One of the most exciting encounters sea lovers can dream of. A short trip by car will take you to Kilindoni harbour, buzzing with daily activities in a kaleidoscope of colours. In support of local fishermen, involved in a project for protection of whale sharks, guests will use their local boats and skills to spot the gentle giants quietly feeding on plankton a few hundred meters from the shore.

In spite nobody can assure that they will be seen, in the period between October and March the chances are extremely high and the hotel gets in touch early in the morning with local guides that spot them and signal their position. Swimming with whale sharks, the largest fish on the planet, requires no special skills but even looking at these beautiful creatures from the boat is an unforgettable experience.

Kilwa Kisiwani

Kilwa Kisiwani, an authentic historical town in Real South, Located about 300km south of Dar es Salaam, Kilwa Kisiwani is the leading historical site in southern Tanzania.

A quick visit to Kilwa Kisiwani gives a thrilling memory when discussing the rich history of the Swahili coast that extends along the Eastern coast of the Indian Ocean in Tanzania.

Despite the beauty of this Island which is located in Kilwa District, Lindi Region, memories of the past civilization and early settlements could be a memoir of a lifetime for any tourist venturing this part of Tanzania.

With its twin island of Songo Mnara, Kilwa Kisiwani is the United Nations Scientific and Educational Organization (UNESCO) World Heritage site, known by its rich history and Swahili cultural heritage blended with African and Arabic cultures.

Kiliwa Kisiwani is a tourist site, standing among the leading, earliest trading towns on the East African coast. Historical buildings in the island were constructed with coral stone mixed with limestone materials which had made the architecture beautiful and stable to survive weather conditions characterized by humid and hot temperatures for hundreds of years.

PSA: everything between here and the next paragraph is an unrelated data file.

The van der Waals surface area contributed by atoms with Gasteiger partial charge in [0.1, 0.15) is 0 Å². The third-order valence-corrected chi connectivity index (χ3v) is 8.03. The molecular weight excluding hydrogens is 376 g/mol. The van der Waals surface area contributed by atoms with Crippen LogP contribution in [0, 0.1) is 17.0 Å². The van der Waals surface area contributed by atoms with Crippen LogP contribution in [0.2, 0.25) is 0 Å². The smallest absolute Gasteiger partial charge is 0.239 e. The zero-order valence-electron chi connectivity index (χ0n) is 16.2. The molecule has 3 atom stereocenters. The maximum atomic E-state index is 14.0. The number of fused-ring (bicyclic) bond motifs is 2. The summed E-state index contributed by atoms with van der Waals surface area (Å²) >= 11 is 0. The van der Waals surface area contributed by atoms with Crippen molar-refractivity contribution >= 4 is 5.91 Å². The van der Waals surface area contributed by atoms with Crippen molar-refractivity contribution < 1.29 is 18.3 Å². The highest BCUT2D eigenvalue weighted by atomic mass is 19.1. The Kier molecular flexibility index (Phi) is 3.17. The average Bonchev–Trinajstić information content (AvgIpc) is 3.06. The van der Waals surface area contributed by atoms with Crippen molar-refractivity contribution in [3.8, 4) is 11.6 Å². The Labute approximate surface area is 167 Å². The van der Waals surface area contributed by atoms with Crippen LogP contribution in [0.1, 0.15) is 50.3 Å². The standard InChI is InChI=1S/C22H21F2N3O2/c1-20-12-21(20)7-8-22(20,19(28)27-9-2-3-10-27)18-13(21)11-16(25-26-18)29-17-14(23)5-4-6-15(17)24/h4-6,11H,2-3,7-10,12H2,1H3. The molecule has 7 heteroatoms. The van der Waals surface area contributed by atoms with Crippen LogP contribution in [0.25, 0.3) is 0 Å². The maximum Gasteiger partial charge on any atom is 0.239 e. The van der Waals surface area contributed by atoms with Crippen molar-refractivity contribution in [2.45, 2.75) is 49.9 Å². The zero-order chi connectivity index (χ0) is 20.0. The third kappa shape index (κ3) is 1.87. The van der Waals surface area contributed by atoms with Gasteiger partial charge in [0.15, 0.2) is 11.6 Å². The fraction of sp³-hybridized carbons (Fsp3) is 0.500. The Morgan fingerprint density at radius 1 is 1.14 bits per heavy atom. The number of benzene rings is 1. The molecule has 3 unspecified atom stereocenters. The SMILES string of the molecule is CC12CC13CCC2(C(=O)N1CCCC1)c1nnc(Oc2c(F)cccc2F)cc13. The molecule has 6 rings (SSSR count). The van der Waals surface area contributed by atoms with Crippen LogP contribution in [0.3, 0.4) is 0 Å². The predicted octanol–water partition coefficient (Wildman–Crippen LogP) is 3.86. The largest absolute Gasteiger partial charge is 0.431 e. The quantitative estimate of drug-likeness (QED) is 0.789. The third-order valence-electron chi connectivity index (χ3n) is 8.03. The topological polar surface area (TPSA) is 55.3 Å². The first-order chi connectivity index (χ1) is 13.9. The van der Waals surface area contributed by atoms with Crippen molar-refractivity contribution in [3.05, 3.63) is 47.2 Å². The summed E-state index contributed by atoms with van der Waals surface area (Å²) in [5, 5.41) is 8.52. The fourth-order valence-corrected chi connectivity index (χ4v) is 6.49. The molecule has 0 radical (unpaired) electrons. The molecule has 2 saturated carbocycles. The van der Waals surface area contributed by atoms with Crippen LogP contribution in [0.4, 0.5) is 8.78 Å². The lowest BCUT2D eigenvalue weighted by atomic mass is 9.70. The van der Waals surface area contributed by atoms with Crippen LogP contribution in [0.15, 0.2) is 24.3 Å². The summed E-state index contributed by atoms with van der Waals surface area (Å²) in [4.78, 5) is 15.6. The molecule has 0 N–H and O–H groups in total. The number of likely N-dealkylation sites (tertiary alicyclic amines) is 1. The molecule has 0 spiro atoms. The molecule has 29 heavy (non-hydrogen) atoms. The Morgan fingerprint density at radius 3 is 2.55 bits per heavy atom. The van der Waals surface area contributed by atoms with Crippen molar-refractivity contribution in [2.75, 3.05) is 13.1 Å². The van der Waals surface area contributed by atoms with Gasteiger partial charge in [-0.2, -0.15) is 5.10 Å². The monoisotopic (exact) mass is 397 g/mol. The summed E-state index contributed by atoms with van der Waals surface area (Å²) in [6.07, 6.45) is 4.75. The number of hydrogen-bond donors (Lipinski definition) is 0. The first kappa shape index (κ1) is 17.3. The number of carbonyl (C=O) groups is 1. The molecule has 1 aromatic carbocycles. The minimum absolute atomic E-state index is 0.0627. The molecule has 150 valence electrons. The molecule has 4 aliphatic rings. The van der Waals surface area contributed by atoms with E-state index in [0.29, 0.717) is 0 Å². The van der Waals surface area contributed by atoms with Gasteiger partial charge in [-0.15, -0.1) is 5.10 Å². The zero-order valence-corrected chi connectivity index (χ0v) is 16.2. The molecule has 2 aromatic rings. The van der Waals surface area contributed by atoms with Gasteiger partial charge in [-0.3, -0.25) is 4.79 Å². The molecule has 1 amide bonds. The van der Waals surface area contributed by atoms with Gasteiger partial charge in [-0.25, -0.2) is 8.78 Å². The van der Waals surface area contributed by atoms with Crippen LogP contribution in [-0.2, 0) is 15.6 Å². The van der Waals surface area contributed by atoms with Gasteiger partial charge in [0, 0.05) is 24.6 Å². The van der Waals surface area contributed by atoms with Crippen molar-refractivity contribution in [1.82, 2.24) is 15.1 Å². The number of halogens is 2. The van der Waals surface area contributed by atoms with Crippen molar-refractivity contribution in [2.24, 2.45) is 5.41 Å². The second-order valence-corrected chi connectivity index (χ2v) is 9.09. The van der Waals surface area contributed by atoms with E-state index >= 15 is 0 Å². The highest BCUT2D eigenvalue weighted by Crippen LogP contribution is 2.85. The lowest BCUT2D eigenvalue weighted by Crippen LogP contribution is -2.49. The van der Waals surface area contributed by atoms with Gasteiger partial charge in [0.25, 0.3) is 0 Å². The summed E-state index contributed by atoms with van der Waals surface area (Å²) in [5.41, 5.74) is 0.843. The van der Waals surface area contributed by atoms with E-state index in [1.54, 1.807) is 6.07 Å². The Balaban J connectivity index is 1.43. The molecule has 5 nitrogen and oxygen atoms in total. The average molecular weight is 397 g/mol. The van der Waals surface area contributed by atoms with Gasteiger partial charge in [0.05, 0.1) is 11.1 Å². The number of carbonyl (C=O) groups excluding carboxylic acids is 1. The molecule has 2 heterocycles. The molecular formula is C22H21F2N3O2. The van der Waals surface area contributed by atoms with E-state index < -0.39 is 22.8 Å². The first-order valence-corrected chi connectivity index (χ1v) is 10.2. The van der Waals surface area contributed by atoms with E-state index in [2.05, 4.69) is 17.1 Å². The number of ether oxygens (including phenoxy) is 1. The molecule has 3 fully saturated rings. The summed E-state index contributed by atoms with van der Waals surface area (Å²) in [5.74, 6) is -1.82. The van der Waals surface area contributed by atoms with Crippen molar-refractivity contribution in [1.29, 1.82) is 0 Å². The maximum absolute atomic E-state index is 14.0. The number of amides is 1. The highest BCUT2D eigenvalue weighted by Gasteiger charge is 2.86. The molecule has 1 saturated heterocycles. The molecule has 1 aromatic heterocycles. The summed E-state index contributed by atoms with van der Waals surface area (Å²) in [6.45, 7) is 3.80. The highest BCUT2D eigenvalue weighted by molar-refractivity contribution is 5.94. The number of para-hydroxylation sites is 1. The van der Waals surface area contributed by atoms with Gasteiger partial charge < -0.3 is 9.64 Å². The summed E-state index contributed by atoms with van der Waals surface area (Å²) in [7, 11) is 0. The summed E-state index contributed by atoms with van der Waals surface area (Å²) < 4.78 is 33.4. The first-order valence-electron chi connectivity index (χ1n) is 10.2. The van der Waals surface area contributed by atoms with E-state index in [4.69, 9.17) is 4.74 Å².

The Island had its prosperity achieved from the control of the Indian Ocean trade with Arabia, India and China between the 13th and 16th centuries, when gold and ivory from the mainland Tanzania and Congo were traded for silver, carnelians, perfumes, Persian faience and Chinese porcelain.

Most attractive, are mosques built in 13th century and a Portuguese Fort, which are presently give the island its historical fame. These mosques are dating between 13th and 18th centuries.

Between each mosque, there are cemeteries and worship places decorated with early Chinese porcelain and Persian artifacts including ceramics materials from the Middle East. Kilwa Kisiwani was occupied from the 9th to the 19th centuries by Oman Sultans and Persian merchants. Between 13th and 14th centuries, the island thrived as a leading business center on the Indian Ocean coast.

According to great Muslim traveler Ibn-Battuta who visited and stayed in Kilwa Kisiwani between 1331 and 1332, the island was ranked among the most beautiful cities of the world during that time.

The Great Mosque of Kilwa was the largest mosque of its kind in East Africa. The mosque accommodates two mosques, all constructed in 11th century.

Ibn-Battuta had explained this mosque to have been built by the ruler of Kilwa Kisiwani, Sultan al-Hasan ibn Sulaiman.

Makutani palace is the other building of the past where the sultan of Kilwa Kisiwani resided. The building was constructed in 1516 and fitted with minarets to encounter invaders.

There are spacious rooms for women and bathrooms; all decorated with earthen-wares and ceramics. Orchids and green trees were planted to provide shade and beautifying the palace.

Another attraction at Kilwa Kisiwani is the Portuguese Fort. This beautiful building was later used as a garrison by the Arabs and Germans to punish Africans who opposed their occupation over the east coast.

Kilwa Kisiwani remains the old trading town of the Indian Ocean and that had attracted trade with Arabia, India and China, particularly between the 13th and 16th centuries, when gold and ivory trade from the mainland Tanzania thrived.

Silver, carnelians, perfumes, Persian faience and Chinese porcelain were the leading trading goods between Kilwa Kisiwani, Oman, China and Persia (Iran).

Most interesting,  Kilwa Kisiwani minted its own currency in the 11th to 14th centuries.

The World Heritage Committee had approved the Ruins of Kilwa Kisiwani and Ruins of Songo Mnara as the UNESCO World Heritage Sites.